Anderson Silva's UFC career has long been a showcase for the transcendent and the absurd. There were the action movie knockouts against Forrest Griffin and Vitor Belfort. There was the straight-up listlessness against Demian Maia and Thales Leites. There was the last-minute, career-defining submission over Chael Sonnen. There was the shock of losing to Chris Weidman, then the leg-snapping, career-threatening horror of the follow-up.
In a decision loss against Michael Bisping this past weekend, Silva added another plot point to an increasingly strange career arc: the greatest champion that mixed martial arts has ever seen forgot how to win a fight.
That's not to say that Silva is no longer a good fighter, or that he has no future in fighting if he wants one, or that the fight with Bisping wasn't competitive. Quite the opposite: atop an otherwise forgettable Fight Night card at the O2 Arena in London, the five-round bout was as compelling as it was occasionally bizarre.
And in many ways, more than three years removed from his last victory—and a year removed from a failed test for PEDs—the Silva that showed up on Saturday was the Silva we all used to know. He pantomimed tornadoes with his hands, danced, egged his opponent on, and landed hard on the occasions when he chose to throw. Bisping, meanwhile, threw often and on mobile feet, pressuring Silva with volume and without getting entranced by his theatrics. And unlike in the old days, when so many of Silva's challengers emerged simply because he hadn't smashed them yet, Bisping regularly put his fists on Silva's frequently exposed chin. And after Silva gave away the first round—as he often does—Bisping knocked the former champion on his butt to take the second.
But near the end of the third round, Silva showed self-actualization, swarming and stunning Bisping and capping it off with a near knockout that gave way to the fight's strangest moment. Bisping signaled a timeout to referee Herb Dean to grab his mouthpiece, Silva landed a flying knee that crumpled Bisping to the cage, Silva walked away and celebrated atop the Octagon after the bell—until Dean told him that he hadn't stopped the fight. The fight restarted, Bisping took the fourth with the same relentless strategy, and in the fifth, Silva won the round and threatened another knockout with a kick. When it was all over, the judges handed Bisping a unanimous 48-47 win, a verdict that had Silva complaining of corruption.
It's hard to say that Bisping fought efficiently, since the effects of Silva's handiwork rendered his face into a five-dollar Halloween mask by the end of the night. It's also hard to look at those five upright rounds and envision him having the same measure of success against the terrifying grapplers currently clustered in the top five at 185 pounds. But consider where Bisping was a few years ago, an outspoken middleweight whose ascents toward a title shot always ended with him getting knocked down, often by opponents pumped full of commission-approved exogenous testosterone, and of course those losses were blessings because Anderson Silva would murder him. Now, a few days after his 37th birthday and with performance enhancing drugs rightly maligned, Bisping scored the most meaningful victory of his career over the bogeyman.
As for Silva, all post-fight analyses point to the same culprit, that he's nearly 41 and still in a sport that's particularly unkind to aging men. And sure, every fighter with crow's feet finds inspiration in Randy Couture's renaissance as a 40-something, but Couture's success owed to a conservative Greco-Roman that's the polar opposite of Silva's fast-twitch reflexes and penchant for counterpunching. Despite flashes of brilliance, enduring power, and a poise that made him look like he thought he was always in control, Silva was a beat behind. Against Bisping, a fighter never regarded for his knockouts, his chin looked vulnerable. If Silva were an artist of a different sort, he'd have an undiminished sense of color and composition, but his hands would have begun trembling when he picked up a brush.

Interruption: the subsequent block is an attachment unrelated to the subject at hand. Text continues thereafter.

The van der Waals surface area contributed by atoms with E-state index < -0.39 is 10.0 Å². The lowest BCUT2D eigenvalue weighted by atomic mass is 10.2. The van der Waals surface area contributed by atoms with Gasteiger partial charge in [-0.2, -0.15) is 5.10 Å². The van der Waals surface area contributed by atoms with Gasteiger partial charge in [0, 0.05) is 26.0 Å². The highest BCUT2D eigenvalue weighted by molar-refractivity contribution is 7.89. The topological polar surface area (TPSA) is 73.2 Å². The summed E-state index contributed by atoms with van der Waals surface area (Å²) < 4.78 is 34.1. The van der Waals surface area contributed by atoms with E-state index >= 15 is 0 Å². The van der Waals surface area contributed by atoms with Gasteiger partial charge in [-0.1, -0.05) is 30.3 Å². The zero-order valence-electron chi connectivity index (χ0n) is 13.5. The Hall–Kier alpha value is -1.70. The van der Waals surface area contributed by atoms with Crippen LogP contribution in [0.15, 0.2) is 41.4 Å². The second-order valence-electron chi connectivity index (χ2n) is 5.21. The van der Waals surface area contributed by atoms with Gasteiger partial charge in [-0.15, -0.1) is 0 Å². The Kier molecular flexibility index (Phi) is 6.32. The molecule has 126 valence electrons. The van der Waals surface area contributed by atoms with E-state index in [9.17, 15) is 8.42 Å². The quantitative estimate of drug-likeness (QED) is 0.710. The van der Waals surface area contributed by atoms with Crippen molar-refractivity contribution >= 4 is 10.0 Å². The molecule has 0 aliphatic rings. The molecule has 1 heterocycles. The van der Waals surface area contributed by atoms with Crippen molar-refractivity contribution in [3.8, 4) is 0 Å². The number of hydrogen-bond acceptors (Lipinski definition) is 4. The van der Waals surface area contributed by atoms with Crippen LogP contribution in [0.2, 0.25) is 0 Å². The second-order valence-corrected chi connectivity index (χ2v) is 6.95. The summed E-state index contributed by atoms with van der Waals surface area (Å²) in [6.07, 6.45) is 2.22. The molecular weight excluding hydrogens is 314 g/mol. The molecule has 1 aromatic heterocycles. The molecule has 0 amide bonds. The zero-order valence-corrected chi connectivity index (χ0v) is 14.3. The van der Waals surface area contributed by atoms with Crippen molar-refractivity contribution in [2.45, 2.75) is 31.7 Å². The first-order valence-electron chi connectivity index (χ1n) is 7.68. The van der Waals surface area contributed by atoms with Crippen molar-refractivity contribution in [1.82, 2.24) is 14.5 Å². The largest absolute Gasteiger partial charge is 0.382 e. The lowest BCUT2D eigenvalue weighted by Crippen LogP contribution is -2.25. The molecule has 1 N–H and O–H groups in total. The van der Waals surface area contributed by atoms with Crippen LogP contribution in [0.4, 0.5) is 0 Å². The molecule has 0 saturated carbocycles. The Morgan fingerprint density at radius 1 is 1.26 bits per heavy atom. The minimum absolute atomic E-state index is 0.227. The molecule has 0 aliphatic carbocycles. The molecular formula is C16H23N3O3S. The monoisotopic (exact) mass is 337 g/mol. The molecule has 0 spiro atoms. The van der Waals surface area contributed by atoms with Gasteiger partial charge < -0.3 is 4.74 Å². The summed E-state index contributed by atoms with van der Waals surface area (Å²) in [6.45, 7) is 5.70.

But just as concerning, Silva lacked urgency. Sometimes we forget that fighters lunge for desperation takedowns and throw flurries that don't land because they're difference-makers—the five-minute rounds, 10-point must system, and three judges make them so. Meanwhile, Silva approached the first and second rounds like he could win just by being headstrong, by portraying confidence and tenacity even if he wasn't actually trying to hit his opponent. Some suggest that Silva's fourth-round power-down came from that premature third-round celebration and that he struggled to regain composure, which might be true. But by the final moments of the fifth round, what we might have once seen as Silva setting a 20-something-minute trap instead seemed a strange refusal to heed the structure of an MMA fight.
In the fallout from his loss to Bisping, the knee-jerk calls for Silva's retirement ignore a few important truths. The loss wasn't without dispute: notably, on the broadcast, UFC president Dana White said he thought Silva won the fight. It was also Silva's first fight since an overturned victory over Nick Diaz in January 2015, and just his second since returning from the injury he suffered against Weidman in December 2013—not exactly a schedule that makes a fighter feel comfortable under bright lights.
And whether or not Silva is in the twilight of his career, he has skills that cast a long shadow over any future opponent. The blood flowing from cuts scored into Bisping's face is a testament to that. Silva is still a genius of fighting. But if this past Saturday was any indication, genius and stubbornness are dangerously close together.